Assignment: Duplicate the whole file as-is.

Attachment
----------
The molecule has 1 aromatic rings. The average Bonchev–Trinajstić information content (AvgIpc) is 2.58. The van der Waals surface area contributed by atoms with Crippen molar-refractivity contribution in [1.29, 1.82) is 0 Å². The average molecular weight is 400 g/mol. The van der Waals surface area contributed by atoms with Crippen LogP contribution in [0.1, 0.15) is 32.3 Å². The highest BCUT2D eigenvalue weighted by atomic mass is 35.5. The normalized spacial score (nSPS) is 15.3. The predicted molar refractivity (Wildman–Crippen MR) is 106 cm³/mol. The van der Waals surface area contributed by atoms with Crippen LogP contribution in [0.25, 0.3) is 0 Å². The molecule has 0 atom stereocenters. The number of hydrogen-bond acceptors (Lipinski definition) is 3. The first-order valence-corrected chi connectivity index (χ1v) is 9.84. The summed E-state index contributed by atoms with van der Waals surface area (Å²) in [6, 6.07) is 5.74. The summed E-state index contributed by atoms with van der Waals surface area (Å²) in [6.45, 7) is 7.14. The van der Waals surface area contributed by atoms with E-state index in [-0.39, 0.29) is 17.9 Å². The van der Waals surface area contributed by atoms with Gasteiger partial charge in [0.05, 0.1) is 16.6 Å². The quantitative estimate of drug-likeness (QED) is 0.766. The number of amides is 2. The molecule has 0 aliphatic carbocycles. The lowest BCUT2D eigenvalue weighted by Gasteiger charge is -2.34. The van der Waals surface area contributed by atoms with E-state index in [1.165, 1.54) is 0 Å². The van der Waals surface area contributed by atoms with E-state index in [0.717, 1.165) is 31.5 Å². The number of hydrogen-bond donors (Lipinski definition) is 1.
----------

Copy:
The molecule has 1 aromatic rings. The average Bonchev–Trinajstić information content (AvgIpc) is 2.58. The van der Waals surface area contributed by atoms with Crippen molar-refractivity contribution in [1.29, 1.82) is 0 Å². The average molecular weight is 400 g/mol. The van der Waals surface area contributed by atoms with Crippen LogP contribution in [0.1, 0.15) is 32.3 Å². The highest BCUT2D eigenvalue weighted by atomic mass is 35.5. The normalized spacial score (nSPS) is 15.3. The predicted molar refractivity (Wildman–Crippen MR) is 106 cm³/mol. The van der Waals surface area contributed by atoms with Crippen LogP contribution in [0.25, 0.3) is 0 Å². The molecule has 0 atom stereocenters. The number of hydrogen-bond acceptors (Lipinski definition) is 3. The first-order valence-corrected chi connectivity index (χ1v) is 9.84. The summed E-state index contributed by atoms with van der Waals surface area (Å²) in [6, 6.07) is 5.74. The summed E-state index contributed by atoms with van der Waals surface area (Å²) in [6.45, 7) is 7.14. The van der Waals surface area contributed by atoms with E-state index in [-0.39, 0.29) is 17.9 Å². The van der Waals surface area contributed by atoms with Gasteiger partial charge in [0.05, 0.1) is 16.6 Å². The quantitative estimate of drug-likeness (QED) is 0.766. The number of amides is 2. The molecule has 0 aliphatic carbocycles. The lowest BCUT2D eigenvalue weighted by Gasteiger charge is -2.34. The van der Waals surface area contributed by atoms with E-state index in [1.165, 1.54) is 0 Å². The van der Waals surface area contributed by atoms with E-state index in [0.717, 1.165) is 31.5 Å². The number of hydrogen-bond donors (Lipinski definition) is 1.